There is water on Mars. Water, and several other elements that would be important for sustaining life on the red planet. The discovery comes from NASA's rover Curiosity, as part of its mission to explore Mars.
"We now know there should be abundant, easily accessible water on Mars," Laurie Leshin, dean of science at Rensselaer Polytechnic Institute, said in a press release. Leshin is the lead author of a study explaining Curiosity's findings published today in the journal Science.
"When we send people, they could scoop up the soil anywhere on the surface, heat it just a bit, and obtain water," Leshin said.
Water, carbon dioxide, oxygen and sulfer compounds turned up in the Curiosity rover's first analysis of martian soil. The dusty, finely grained soil came from a sandy, surface-level patch of land known as "Rocknest."
The fifth scoop of Rocknest soil was fed into the rover's Sample Analysis at Mars (SAM) analytical suite. SAM includes a gas chromotograph, a mass spectrometer and a tunable laser spectrometer. These tools allow Curiosity to identify chemical compounds and determine the isotope ratios of key elements.
Once inside SAM, the dust, dirt and fine soil -- collectively known as "fines" -- were heated to 835 degrees Celsius. The results showed that the particles contain several percent water by weight.
"About 2 percent of the soil on the surface of Mars is made up of water, which is a great resource, and interesting scientifically," said Leshin.
NASA's two previous Mars rovers, Spirit and Opportunity, found evidence of ancient Martian water when they explored the planet in 2004, but, unlike the newly discovered water, that water was extremely acidic.
The "baked" sample also revealed a chemical compound that was previously only known to exist on high latitude locations on Mars. Containing chlorine and oxygen, the scientists postulated that the compound is most likely chlorate or perchlorate.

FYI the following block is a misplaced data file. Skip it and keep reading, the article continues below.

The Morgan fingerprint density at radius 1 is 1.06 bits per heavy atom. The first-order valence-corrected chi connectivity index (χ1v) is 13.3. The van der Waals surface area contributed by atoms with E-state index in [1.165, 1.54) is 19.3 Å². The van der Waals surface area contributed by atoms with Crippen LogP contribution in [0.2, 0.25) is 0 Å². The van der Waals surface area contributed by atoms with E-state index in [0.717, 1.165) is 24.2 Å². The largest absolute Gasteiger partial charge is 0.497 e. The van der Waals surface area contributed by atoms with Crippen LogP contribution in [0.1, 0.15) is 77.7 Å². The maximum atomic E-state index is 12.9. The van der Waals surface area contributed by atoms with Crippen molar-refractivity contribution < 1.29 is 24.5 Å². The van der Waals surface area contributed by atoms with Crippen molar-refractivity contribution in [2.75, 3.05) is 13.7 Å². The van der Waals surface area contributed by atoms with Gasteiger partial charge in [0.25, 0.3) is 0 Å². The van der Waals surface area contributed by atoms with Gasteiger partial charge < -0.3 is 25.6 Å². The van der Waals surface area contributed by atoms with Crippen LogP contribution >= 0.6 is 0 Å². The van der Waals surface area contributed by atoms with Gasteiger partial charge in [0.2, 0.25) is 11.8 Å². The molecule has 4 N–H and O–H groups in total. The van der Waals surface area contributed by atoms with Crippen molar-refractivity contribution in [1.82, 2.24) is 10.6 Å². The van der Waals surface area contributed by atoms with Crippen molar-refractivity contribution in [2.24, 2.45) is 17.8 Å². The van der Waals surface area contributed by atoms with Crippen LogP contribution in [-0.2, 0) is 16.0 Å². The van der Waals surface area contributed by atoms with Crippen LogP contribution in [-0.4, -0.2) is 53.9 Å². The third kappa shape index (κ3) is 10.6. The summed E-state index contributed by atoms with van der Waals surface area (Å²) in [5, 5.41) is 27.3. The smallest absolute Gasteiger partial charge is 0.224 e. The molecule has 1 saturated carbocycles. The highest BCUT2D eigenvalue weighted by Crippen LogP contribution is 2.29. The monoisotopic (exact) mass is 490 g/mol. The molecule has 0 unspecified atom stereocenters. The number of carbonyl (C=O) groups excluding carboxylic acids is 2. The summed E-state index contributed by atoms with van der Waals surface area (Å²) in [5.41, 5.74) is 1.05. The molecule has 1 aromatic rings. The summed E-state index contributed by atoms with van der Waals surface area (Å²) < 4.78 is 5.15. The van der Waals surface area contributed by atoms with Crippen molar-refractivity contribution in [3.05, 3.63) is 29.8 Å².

"This work not only demonstrates that SAM is working beautifully on Mars, but also shows how SAM fits into Curiosity's powerful and comprehensive suite of scientific instruments," said Paul Mahaffy, principal investigator for SAM at NASA's Goddard Space Flight Center in Maryland.
"By combining analyses of water and other volatiles from SAM with mineralogical, chemical, and geological data from Curiosity's other instruments, we have the most comprehensive information ever obtained on martian surface fines. These data greatly advance our understanding of surface processes and the action of water on Mars."
The results of this first analysis are likely indicative of the overall surface layer, said Leshin.
"Mars has kind of a global layer, a layer of surface soil that has been mixed and distributed by frequent dust storms. So a scoop of this stuff is basically a microscopic Mars rock collection," she explained. "If you mix many grains of it together, you probably have an accurate picture of typical martian crust. By learning about it in any one place, you're learning about the entire planet."
The analysis was completed before Curiosity started its trek to the base of Mount Sharp in July. The rover has been exploring the martian surface since landing inside the Gale Crater in August 2012.
At the recent London meeting of the European Planetary Science Congress, scientists from around the world presented further evidence of water on Mars,.
"We know that on Mars there was what we interpret to be a habitable environment, where water was good enough for us to drink," said Melissa Rice, of the California Institute of Technology in Pasadena, as she concluded a presentation.
"We know that we had an initial habitable environment when these rocks formed, and then sometime later -- we don't know when -- these rocks had water flowing through them, through these fractures, leaving calcium sulfate behind," she said. "We don't know if that era would have also been habitable, but it tells us that there were at least two major wet stages."
Other presenters discussed the discoveries of mudstones, and the likelihood that they formed in lakes or other calm bodies of water. If there were calm bodies of water, they added, there were likely microbes. They discussed the possible presence of hydrated minerals that would have formed billions of years ago. But not all of the water was calm -- there is also strong evidence that rivers once flowed across the planet.
The latest study, confirming the presence of water in the martian soil, adds weight to all of these discoveries, as it indicates that the planet's formerly wet surface has not completely dried up.
The rover will continue to analyze fines and drill into rocks, as scientists believe that they will find evidence of organic compounds. Thus far, the analyses have not returned sufficient evidence that organic compounds live or have lived on Mars.
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